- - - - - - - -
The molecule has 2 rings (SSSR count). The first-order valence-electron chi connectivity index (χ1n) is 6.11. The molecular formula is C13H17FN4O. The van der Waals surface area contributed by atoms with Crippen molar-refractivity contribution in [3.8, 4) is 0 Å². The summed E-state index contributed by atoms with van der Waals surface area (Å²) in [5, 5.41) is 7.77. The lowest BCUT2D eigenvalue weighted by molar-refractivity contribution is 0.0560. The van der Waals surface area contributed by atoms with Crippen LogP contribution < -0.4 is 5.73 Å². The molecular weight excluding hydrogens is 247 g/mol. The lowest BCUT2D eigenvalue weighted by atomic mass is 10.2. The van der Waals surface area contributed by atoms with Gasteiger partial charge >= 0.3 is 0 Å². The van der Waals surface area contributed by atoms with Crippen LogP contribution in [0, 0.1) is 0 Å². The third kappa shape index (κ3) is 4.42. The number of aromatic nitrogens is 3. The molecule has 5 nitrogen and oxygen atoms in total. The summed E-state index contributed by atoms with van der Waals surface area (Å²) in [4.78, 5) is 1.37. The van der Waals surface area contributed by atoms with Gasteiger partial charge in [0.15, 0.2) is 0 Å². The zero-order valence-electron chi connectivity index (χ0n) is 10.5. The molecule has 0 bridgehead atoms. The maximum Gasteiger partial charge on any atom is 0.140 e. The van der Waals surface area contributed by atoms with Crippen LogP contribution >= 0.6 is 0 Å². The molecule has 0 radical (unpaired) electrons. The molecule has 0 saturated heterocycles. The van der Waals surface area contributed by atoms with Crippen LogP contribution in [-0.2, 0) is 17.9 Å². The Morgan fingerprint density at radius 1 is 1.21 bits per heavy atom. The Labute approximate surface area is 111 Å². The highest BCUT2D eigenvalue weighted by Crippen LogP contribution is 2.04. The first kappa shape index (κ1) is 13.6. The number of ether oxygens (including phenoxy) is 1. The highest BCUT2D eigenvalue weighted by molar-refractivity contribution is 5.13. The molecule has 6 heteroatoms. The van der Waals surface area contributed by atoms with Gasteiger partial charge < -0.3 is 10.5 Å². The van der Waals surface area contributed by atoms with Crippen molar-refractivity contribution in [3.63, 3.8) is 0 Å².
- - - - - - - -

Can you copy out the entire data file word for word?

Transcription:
The molecule has 2 rings (SSSR count). The first-order valence-electron chi connectivity index (χ1n) is 6.11. The molecular formula is C13H17FN4O. The van der Waals surface area contributed by atoms with Crippen molar-refractivity contribution in [3.8, 4) is 0 Å². The summed E-state index contributed by atoms with van der Waals surface area (Å²) in [5, 5.41) is 7.77. The lowest BCUT2D eigenvalue weighted by molar-refractivity contribution is 0.0560. The van der Waals surface area contributed by atoms with Crippen LogP contribution < -0.4 is 5.73 Å². The molecular weight excluding hydrogens is 247 g/mol. The lowest BCUT2D eigenvalue weighted by atomic mass is 10.2. The van der Waals surface area contributed by atoms with Gasteiger partial charge >= 0.3 is 0 Å². The van der Waals surface area contributed by atoms with Crippen LogP contribution in [0, 0.1) is 0 Å². The third kappa shape index (κ3) is 4.42. The number of aromatic nitrogens is 3. The molecule has 5 nitrogen and oxygen atoms in total. The summed E-state index contributed by atoms with van der Waals surface area (Å²) in [4.78, 5) is 1.37. The van der Waals surface area contributed by atoms with Gasteiger partial charge in [0.15, 0.2) is 0 Å². The zero-order valence-electron chi connectivity index (χ0n) is 10.5. The molecule has 0 bridgehead atoms. The maximum Gasteiger partial charge on any atom is 0.140 e. The van der Waals surface area contributed by atoms with Crippen LogP contribution >= 0.6 is 0 Å². The molecule has 0 radical (unpaired) electrons. The molecule has 0 saturated heterocycles. The van der Waals surface area contributed by atoms with Crippen LogP contribution in [-0.2, 0) is 17.9 Å². The Morgan fingerprint density at radius 1 is 1.21 bits per heavy atom. The Labute approximate surface area is 111 Å². The highest BCUT2D eigenvalue weighted by Crippen LogP contribution is 2.04. The first kappa shape index (κ1) is 13.6. The number of ether oxygens (including phenoxy) is 1. The highest BCUT2D eigenvalue weighted by molar-refractivity contribution is 5.13. The molecule has 6 heteroatoms. The van der Waals surface area contributed by atoms with Gasteiger partial charge < -0.3 is 10.5 Å². The van der Waals surface area contributed by atoms with Crippen molar-refractivity contribution in [3.63, 3.8) is 0 Å².